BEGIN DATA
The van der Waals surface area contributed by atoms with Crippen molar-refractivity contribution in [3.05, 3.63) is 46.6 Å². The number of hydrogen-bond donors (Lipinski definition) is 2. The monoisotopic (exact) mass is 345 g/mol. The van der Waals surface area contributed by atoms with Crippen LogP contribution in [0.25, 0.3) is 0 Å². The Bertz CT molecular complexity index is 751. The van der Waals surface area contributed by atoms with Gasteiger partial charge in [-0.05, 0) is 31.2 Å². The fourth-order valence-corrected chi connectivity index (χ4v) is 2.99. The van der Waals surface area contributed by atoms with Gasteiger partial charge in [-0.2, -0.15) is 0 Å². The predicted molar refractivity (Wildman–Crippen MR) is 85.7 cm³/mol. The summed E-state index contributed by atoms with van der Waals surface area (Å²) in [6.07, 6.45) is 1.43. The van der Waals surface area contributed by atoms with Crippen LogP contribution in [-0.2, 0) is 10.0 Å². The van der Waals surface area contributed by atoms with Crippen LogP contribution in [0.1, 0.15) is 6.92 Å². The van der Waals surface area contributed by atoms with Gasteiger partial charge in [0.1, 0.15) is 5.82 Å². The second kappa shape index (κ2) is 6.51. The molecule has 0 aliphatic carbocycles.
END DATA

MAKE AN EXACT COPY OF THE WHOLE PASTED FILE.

The van der Waals surface area contributed by atoms with Crippen molar-refractivity contribution in [3.05, 3.63) is 46.6 Å². The number of hydrogen-bond donors (Lipinski definition) is 2. The monoisotopic (exact) mass is 345 g/mol. The van der Waals surface area contributed by atoms with Crippen LogP contribution in [0.25, 0.3) is 0 Å². The Bertz CT molecular complexity index is 751. The van der Waals surface area contributed by atoms with Gasteiger partial charge in [-0.05, 0) is 31.2 Å². The fourth-order valence-corrected chi connectivity index (χ4v) is 2.99. The van der Waals surface area contributed by atoms with Gasteiger partial charge in [-0.2, -0.15) is 0 Å². The predicted molar refractivity (Wildman–Crippen MR) is 85.7 cm³/mol. The summed E-state index contributed by atoms with van der Waals surface area (Å²) in [6.07, 6.45) is 1.43. The van der Waals surface area contributed by atoms with Crippen LogP contribution in [-0.2, 0) is 10.0 Å². The van der Waals surface area contributed by atoms with Crippen LogP contribution in [0.1, 0.15) is 6.92 Å². The van der Waals surface area contributed by atoms with Gasteiger partial charge in [0.1, 0.15) is 5.82 Å². The second kappa shape index (κ2) is 6.51. The molecule has 0 aliphatic carbocycles.